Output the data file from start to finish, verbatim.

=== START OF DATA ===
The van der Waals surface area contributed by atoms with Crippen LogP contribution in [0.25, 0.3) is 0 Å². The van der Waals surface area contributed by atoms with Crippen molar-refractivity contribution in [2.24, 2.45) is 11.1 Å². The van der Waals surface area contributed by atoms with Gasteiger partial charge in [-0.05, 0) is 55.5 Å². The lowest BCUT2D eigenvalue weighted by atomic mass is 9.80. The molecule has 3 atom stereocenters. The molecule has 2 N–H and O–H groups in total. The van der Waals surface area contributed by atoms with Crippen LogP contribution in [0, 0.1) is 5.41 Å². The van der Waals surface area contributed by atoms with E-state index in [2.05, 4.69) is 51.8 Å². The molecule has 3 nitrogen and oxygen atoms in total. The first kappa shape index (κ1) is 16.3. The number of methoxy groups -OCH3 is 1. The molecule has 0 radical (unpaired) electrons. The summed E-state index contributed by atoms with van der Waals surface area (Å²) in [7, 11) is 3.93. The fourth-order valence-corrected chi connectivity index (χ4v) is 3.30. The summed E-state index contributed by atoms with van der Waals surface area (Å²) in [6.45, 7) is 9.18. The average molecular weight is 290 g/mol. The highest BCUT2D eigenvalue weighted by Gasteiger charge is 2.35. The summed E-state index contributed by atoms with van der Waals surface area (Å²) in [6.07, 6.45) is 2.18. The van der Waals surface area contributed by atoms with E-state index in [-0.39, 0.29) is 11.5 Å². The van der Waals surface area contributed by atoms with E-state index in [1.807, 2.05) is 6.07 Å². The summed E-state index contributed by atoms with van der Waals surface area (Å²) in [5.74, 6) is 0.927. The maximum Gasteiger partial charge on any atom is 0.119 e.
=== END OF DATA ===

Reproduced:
The van der Waals surface area contributed by atoms with Crippen LogP contribution in [0.25, 0.3) is 0 Å². The van der Waals surface area contributed by atoms with Crippen molar-refractivity contribution in [2.24, 2.45) is 11.1 Å². The van der Waals surface area contributed by atoms with Gasteiger partial charge in [-0.05, 0) is 55.5 Å². The lowest BCUT2D eigenvalue weighted by atomic mass is 9.80. The molecule has 3 atom stereocenters. The molecule has 2 N–H and O–H groups in total. The van der Waals surface area contributed by atoms with Crippen LogP contribution in [0, 0.1) is 5.41 Å². The van der Waals surface area contributed by atoms with E-state index in [2.05, 4.69) is 51.8 Å². The molecule has 3 nitrogen and oxygen atoms in total. The first kappa shape index (κ1) is 16.3. The number of methoxy groups -OCH3 is 1. The molecule has 0 radical (unpaired) electrons. The summed E-state index contributed by atoms with van der Waals surface area (Å²) in [7, 11) is 3.93. The fourth-order valence-corrected chi connectivity index (χ4v) is 3.30. The summed E-state index contributed by atoms with van der Waals surface area (Å²) in [6.45, 7) is 9.18. The average molecular weight is 290 g/mol. The highest BCUT2D eigenvalue weighted by Gasteiger charge is 2.35. The summed E-state index contributed by atoms with van der Waals surface area (Å²) in [6.07, 6.45) is 2.18. The van der Waals surface area contributed by atoms with E-state index in [-0.39, 0.29) is 11.5 Å². The van der Waals surface area contributed by atoms with E-state index in [1.807, 2.05) is 6.07 Å². The summed E-state index contributed by atoms with van der Waals surface area (Å²) in [5.74, 6) is 0.927. The maximum Gasteiger partial charge on any atom is 0.119 e.